Do I Have Body Dysmorphia?
"Your body is your home, your vessel in life. It needs to be respected and loved." – Iskra Lawrence
Do you feel bad about your appearance? Do thoughts and worries about your body or your face take up a lot of your time and mental space? Body dysmorphic disorder is a mental health condition that involves spending a lot of time worrying about or obsessing over "flaws" in your appearance. Those who experience such worries and negative thoughts are not just "self-obsessed" or "vain". Body dysmorphic disorder is a mental health condition that often requires psychological treatment and support. Body dysmorphia can involve negative and unhelpful thoughts and feelings about your body and it can also involve negative and unhelpful thoughts and feelings about your face too. Whilst someone struggling with body dysmorphia may think that the "flaws" in their appearance are very significant and obvious, others will often not even be able to notice these "flaws".
You may be struggling with body dysmorphic disorder if you find that:
- You regularly compare your appearance to the appearance of other people.
- You either spend lots of time looking in mirrors and checking your appearance or you find it very hard to look in mirrors and try and avoid them as much as possible.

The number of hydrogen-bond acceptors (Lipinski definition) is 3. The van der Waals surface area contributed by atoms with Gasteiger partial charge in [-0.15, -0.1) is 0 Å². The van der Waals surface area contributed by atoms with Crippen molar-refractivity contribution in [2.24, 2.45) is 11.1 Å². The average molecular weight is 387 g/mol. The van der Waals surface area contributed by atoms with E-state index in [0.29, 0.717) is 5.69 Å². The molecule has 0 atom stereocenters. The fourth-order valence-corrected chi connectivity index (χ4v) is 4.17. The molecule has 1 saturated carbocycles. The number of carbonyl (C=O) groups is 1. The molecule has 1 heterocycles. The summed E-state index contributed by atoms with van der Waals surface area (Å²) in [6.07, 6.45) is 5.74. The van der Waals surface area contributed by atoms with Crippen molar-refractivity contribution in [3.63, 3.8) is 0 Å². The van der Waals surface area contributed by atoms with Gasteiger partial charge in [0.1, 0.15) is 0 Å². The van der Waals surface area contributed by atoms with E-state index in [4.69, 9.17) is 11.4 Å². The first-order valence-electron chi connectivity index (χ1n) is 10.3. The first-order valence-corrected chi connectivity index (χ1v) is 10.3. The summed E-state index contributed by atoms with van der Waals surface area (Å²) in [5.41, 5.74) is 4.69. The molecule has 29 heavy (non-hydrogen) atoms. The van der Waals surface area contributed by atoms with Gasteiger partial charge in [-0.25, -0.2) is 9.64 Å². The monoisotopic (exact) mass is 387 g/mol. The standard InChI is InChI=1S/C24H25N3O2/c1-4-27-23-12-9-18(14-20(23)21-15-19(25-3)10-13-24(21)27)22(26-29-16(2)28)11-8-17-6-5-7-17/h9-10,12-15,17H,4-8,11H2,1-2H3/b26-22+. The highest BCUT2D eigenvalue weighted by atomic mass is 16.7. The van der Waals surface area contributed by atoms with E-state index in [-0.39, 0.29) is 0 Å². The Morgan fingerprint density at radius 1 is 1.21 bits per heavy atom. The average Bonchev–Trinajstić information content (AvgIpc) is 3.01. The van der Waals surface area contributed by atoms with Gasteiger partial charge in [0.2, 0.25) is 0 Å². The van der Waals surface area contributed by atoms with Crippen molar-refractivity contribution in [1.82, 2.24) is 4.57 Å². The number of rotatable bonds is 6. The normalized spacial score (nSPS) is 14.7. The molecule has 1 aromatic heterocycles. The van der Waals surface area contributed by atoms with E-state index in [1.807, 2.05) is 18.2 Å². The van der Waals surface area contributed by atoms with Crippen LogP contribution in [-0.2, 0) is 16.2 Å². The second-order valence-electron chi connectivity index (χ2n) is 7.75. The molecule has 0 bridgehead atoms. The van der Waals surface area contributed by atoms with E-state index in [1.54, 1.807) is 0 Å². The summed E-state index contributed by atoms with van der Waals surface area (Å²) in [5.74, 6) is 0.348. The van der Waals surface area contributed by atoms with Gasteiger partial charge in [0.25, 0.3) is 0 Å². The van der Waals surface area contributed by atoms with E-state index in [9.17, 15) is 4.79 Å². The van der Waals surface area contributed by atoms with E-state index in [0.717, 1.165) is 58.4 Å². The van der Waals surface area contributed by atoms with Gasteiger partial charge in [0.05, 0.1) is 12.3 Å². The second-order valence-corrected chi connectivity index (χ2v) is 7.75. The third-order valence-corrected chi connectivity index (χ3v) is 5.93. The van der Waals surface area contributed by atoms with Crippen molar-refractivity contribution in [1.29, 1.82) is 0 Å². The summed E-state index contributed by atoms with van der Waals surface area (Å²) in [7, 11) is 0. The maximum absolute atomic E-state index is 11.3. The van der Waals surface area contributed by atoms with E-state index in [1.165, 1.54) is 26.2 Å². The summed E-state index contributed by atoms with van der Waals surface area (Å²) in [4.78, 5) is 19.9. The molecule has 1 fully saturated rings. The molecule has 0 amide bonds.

- You take a lot of time trying to conceal your "flaws" e.g. through wearing baggy clothes, wearing lots of make-up or sitting in a certain way to try and make certain parts of your body less noticeable.
- You try to change your appearance e.g. by picking at your skin to try to make it smooth, having plastic surgery or lots of treatments.
- You spend a lot of time worrying about certain areas of your body such as your stomach or your thighs or obsessing over certain facial features.
Many people struggling with body dysmorphic disorder don't seek help because they don't realise or believe that other people see them differently to how they see themselves. Because they think that their "flaws' are so noticeable or obvious, they assume that everyone else sees them so clearly too. This often means they don't realise that this is a psychological issue rather than an appearance issue. Ways to tell if you have body dysmorphic disorder can also include:
- Other people pay you compliments on your appearance but you don't believe that what they are saying is true.
- Efforts to try and change your body or appearance don't make you feel better about your appearance e.g. you have some plastic surgery for one area of your body but then you just end up obsessing over another thing that you don't like about your body or face.
- You avoid certain situations such as social gatherings or work events, because of worries about your appearance.
Body dysmorphic disorder can be successfully treated with psychological interventions. If you would like some support to rebuild your relationship with your body, please get in touch with us at firstname.lastname@example.org to book in a free consultation.
"Feeling beautiful has nothing to do with what you look like". – Emma Watson